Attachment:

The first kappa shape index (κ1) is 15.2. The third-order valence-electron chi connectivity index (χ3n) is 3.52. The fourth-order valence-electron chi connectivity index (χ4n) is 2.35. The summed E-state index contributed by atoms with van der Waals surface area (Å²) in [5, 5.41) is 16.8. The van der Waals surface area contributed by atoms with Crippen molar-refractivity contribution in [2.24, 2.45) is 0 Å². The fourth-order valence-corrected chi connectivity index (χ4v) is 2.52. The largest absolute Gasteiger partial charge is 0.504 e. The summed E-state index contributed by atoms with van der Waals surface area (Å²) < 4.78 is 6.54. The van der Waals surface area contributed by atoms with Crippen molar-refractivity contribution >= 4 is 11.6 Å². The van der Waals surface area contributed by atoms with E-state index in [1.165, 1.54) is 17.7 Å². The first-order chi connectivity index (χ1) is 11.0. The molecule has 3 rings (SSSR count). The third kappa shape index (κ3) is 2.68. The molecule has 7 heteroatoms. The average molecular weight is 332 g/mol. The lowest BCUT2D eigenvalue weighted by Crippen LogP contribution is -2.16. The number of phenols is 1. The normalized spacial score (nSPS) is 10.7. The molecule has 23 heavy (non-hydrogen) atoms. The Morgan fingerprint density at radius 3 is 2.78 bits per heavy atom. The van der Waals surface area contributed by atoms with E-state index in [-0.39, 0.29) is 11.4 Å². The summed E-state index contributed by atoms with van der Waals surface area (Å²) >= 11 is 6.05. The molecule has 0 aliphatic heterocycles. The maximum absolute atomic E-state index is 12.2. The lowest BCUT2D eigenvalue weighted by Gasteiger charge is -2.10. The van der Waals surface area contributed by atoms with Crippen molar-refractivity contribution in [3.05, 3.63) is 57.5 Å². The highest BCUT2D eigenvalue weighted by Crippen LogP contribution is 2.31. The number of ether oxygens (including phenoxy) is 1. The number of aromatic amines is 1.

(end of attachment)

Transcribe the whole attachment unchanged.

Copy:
The first kappa shape index (κ1) is 15.2. The third-order valence-electron chi connectivity index (χ3n) is 3.52. The fourth-order valence-electron chi connectivity index (χ4n) is 2.35. The summed E-state index contributed by atoms with van der Waals surface area (Å²) in [5, 5.41) is 16.8. The van der Waals surface area contributed by atoms with Crippen molar-refractivity contribution in [2.24, 2.45) is 0 Å². The fourth-order valence-corrected chi connectivity index (χ4v) is 2.52. The largest absolute Gasteiger partial charge is 0.504 e. The summed E-state index contributed by atoms with van der Waals surface area (Å²) < 4.78 is 6.54. The van der Waals surface area contributed by atoms with Crippen molar-refractivity contribution >= 4 is 11.6 Å². The van der Waals surface area contributed by atoms with E-state index in [1.165, 1.54) is 17.7 Å². The first-order chi connectivity index (χ1) is 11.0. The molecule has 3 rings (SSSR count). The third kappa shape index (κ3) is 2.68. The molecule has 7 heteroatoms. The average molecular weight is 332 g/mol. The lowest BCUT2D eigenvalue weighted by Crippen LogP contribution is -2.16. The number of phenols is 1. The normalized spacial score (nSPS) is 10.7. The molecule has 23 heavy (non-hydrogen) atoms. The Morgan fingerprint density at radius 3 is 2.78 bits per heavy atom. The van der Waals surface area contributed by atoms with E-state index in [-0.39, 0.29) is 11.4 Å². The summed E-state index contributed by atoms with van der Waals surface area (Å²) >= 11 is 6.05. The molecule has 0 aliphatic heterocycles. The maximum absolute atomic E-state index is 12.2. The lowest BCUT2D eigenvalue weighted by Gasteiger charge is -2.10. The van der Waals surface area contributed by atoms with Crippen molar-refractivity contribution in [3.05, 3.63) is 57.5 Å². The highest BCUT2D eigenvalue weighted by Crippen LogP contribution is 2.31. The number of ether oxygens (including phenoxy) is 1. The number of aromatic amines is 1.